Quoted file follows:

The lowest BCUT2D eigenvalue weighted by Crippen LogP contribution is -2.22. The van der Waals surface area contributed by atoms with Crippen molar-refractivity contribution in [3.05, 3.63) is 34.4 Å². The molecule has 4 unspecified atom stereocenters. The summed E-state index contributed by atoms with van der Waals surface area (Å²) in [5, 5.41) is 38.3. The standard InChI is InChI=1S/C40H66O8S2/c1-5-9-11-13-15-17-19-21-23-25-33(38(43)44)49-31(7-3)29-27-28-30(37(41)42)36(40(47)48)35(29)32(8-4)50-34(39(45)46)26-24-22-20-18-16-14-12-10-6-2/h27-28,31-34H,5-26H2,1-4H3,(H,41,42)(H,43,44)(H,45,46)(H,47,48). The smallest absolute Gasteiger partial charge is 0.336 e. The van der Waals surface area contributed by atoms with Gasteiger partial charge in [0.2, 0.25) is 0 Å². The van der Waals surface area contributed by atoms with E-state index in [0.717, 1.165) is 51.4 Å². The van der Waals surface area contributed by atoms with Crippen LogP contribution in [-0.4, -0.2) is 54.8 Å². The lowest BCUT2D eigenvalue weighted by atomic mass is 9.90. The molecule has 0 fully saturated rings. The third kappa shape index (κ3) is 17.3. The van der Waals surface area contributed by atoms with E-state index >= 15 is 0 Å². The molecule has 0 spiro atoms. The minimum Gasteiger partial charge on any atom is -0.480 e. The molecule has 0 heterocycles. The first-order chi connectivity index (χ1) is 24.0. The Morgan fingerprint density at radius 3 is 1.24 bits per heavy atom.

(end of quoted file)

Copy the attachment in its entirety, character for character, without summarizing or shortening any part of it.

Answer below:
The lowest BCUT2D eigenvalue weighted by Crippen LogP contribution is -2.22. The van der Waals surface area contributed by atoms with Crippen molar-refractivity contribution in [3.05, 3.63) is 34.4 Å². The molecule has 4 unspecified atom stereocenters. The summed E-state index contributed by atoms with van der Waals surface area (Å²) in [5, 5.41) is 38.3. The standard InChI is InChI=1S/C40H66O8S2/c1-5-9-11-13-15-17-19-21-23-25-33(38(43)44)49-31(7-3)29-27-28-30(37(41)42)36(40(47)48)35(29)32(8-4)50-34(39(45)46)26-24-22-20-18-16-14-12-10-6-2/h27-28,31-34H,5-26H2,1-4H3,(H,41,42)(H,43,44)(H,45,46)(H,47,48). The smallest absolute Gasteiger partial charge is 0.336 e. The van der Waals surface area contributed by atoms with Gasteiger partial charge in [0.2, 0.25) is 0 Å². The van der Waals surface area contributed by atoms with E-state index in [0.717, 1.165) is 51.4 Å². The van der Waals surface area contributed by atoms with Crippen LogP contribution in [-0.4, -0.2) is 54.8 Å². The lowest BCUT2D eigenvalue weighted by atomic mass is 9.90. The molecule has 0 fully saturated rings. The third kappa shape index (κ3) is 17.3. The van der Waals surface area contributed by atoms with E-state index >= 15 is 0 Å². The molecule has 0 spiro atoms. The minimum Gasteiger partial charge on any atom is -0.480 e. The molecule has 0 heterocycles. The first-order chi connectivity index (χ1) is 24.0. The Morgan fingerprint density at radius 3 is 1.24 bits per heavy atom.